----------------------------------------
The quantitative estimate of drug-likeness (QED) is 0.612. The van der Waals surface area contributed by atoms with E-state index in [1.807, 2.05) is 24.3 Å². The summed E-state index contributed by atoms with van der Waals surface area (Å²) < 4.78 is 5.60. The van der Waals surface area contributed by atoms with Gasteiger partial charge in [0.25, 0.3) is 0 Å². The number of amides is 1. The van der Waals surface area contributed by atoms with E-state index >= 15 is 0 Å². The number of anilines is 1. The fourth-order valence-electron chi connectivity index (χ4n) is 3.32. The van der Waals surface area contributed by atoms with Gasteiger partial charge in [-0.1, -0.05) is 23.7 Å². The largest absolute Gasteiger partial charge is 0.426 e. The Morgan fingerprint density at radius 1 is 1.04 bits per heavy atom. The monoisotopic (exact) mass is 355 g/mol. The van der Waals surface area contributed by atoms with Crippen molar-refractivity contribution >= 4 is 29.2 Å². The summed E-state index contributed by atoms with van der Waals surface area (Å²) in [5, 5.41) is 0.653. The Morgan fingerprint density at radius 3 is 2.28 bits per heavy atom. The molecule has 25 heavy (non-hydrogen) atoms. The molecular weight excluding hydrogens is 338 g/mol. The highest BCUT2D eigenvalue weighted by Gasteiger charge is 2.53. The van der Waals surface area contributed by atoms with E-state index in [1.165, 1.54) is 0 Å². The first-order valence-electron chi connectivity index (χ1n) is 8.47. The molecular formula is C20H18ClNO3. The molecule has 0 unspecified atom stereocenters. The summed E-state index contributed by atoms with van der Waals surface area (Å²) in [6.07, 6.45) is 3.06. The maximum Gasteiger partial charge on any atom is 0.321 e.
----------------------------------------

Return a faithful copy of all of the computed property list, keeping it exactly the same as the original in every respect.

The quantitative estimate of drug-likeness (QED) is 0.612. The van der Waals surface area contributed by atoms with E-state index in [1.807, 2.05) is 24.3 Å². The summed E-state index contributed by atoms with van der Waals surface area (Å²) < 4.78 is 5.60. The van der Waals surface area contributed by atoms with Gasteiger partial charge in [0.25, 0.3) is 0 Å². The number of amides is 1. The van der Waals surface area contributed by atoms with E-state index >= 15 is 0 Å². The number of anilines is 1. The fourth-order valence-electron chi connectivity index (χ4n) is 3.32. The van der Waals surface area contributed by atoms with Gasteiger partial charge in [-0.1, -0.05) is 23.7 Å². The largest absolute Gasteiger partial charge is 0.426 e. The Morgan fingerprint density at radius 1 is 1.04 bits per heavy atom. The monoisotopic (exact) mass is 355 g/mol. The van der Waals surface area contributed by atoms with Crippen molar-refractivity contribution >= 4 is 29.2 Å². The summed E-state index contributed by atoms with van der Waals surface area (Å²) in [5, 5.41) is 0.653. The Morgan fingerprint density at radius 3 is 2.28 bits per heavy atom. The molecule has 25 heavy (non-hydrogen) atoms. The molecular weight excluding hydrogens is 338 g/mol. The highest BCUT2D eigenvalue weighted by Gasteiger charge is 2.53. The van der Waals surface area contributed by atoms with E-state index in [1.165, 1.54) is 0 Å². The first-order valence-electron chi connectivity index (χ1n) is 8.47. The molecular formula is C20H18ClNO3. The molecule has 0 unspecified atom stereocenters. The summed E-state index contributed by atoms with van der Waals surface area (Å²) in [6.07, 6.45) is 3.06. The maximum Gasteiger partial charge on any atom is 0.321 e.